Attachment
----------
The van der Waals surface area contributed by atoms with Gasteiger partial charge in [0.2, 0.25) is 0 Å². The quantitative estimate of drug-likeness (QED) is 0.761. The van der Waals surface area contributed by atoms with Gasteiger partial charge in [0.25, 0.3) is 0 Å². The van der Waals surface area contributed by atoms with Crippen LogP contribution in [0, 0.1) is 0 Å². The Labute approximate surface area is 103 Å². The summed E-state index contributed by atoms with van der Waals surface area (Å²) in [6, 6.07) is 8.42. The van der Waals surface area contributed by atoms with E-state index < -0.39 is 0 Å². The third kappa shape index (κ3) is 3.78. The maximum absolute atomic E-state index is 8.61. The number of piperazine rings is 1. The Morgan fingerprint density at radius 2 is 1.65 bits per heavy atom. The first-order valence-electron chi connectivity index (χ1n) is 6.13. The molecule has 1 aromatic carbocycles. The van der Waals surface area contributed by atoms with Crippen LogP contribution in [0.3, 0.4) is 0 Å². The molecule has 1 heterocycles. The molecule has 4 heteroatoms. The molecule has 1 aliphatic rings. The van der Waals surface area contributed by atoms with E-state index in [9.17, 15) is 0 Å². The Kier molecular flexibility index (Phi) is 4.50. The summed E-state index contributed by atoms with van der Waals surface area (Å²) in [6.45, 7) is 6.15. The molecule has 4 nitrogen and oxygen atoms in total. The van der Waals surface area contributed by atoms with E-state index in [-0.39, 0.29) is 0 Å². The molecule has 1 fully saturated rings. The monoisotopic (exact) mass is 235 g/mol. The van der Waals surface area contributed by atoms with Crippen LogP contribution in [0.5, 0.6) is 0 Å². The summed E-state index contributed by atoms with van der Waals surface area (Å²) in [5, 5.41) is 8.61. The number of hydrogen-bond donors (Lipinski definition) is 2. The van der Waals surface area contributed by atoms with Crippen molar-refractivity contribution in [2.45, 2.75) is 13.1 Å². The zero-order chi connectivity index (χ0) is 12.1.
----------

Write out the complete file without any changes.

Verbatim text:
The van der Waals surface area contributed by atoms with Gasteiger partial charge in [0.2, 0.25) is 0 Å². The quantitative estimate of drug-likeness (QED) is 0.761. The van der Waals surface area contributed by atoms with Gasteiger partial charge in [0.25, 0.3) is 0 Å². The van der Waals surface area contributed by atoms with Crippen LogP contribution in [0, 0.1) is 0 Å². The Labute approximate surface area is 103 Å². The summed E-state index contributed by atoms with van der Waals surface area (Å²) in [6, 6.07) is 8.42. The van der Waals surface area contributed by atoms with E-state index < -0.39 is 0 Å². The third kappa shape index (κ3) is 3.78. The maximum absolute atomic E-state index is 8.61. The number of piperazine rings is 1. The Morgan fingerprint density at radius 2 is 1.65 bits per heavy atom. The first-order valence-electron chi connectivity index (χ1n) is 6.13. The molecule has 1 aromatic carbocycles. The van der Waals surface area contributed by atoms with Crippen LogP contribution in [0.3, 0.4) is 0 Å². The molecule has 1 heterocycles. The molecule has 4 heteroatoms. The molecule has 1 aliphatic rings. The van der Waals surface area contributed by atoms with E-state index in [9.17, 15) is 0 Å². The Kier molecular flexibility index (Phi) is 4.50. The summed E-state index contributed by atoms with van der Waals surface area (Å²) in [6.45, 7) is 6.15. The molecule has 4 nitrogen and oxygen atoms in total. The van der Waals surface area contributed by atoms with E-state index in [-0.39, 0.29) is 0 Å². The molecule has 1 fully saturated rings. The monoisotopic (exact) mass is 235 g/mol. The van der Waals surface area contributed by atoms with Crippen LogP contribution in [0.5, 0.6) is 0 Å². The summed E-state index contributed by atoms with van der Waals surface area (Å²) in [5, 5.41) is 8.61. The number of hydrogen-bond donors (Lipinski definition) is 2. The van der Waals surface area contributed by atoms with Crippen molar-refractivity contribution in [2.45, 2.75) is 13.1 Å². The zero-order chi connectivity index (χ0) is 12.1.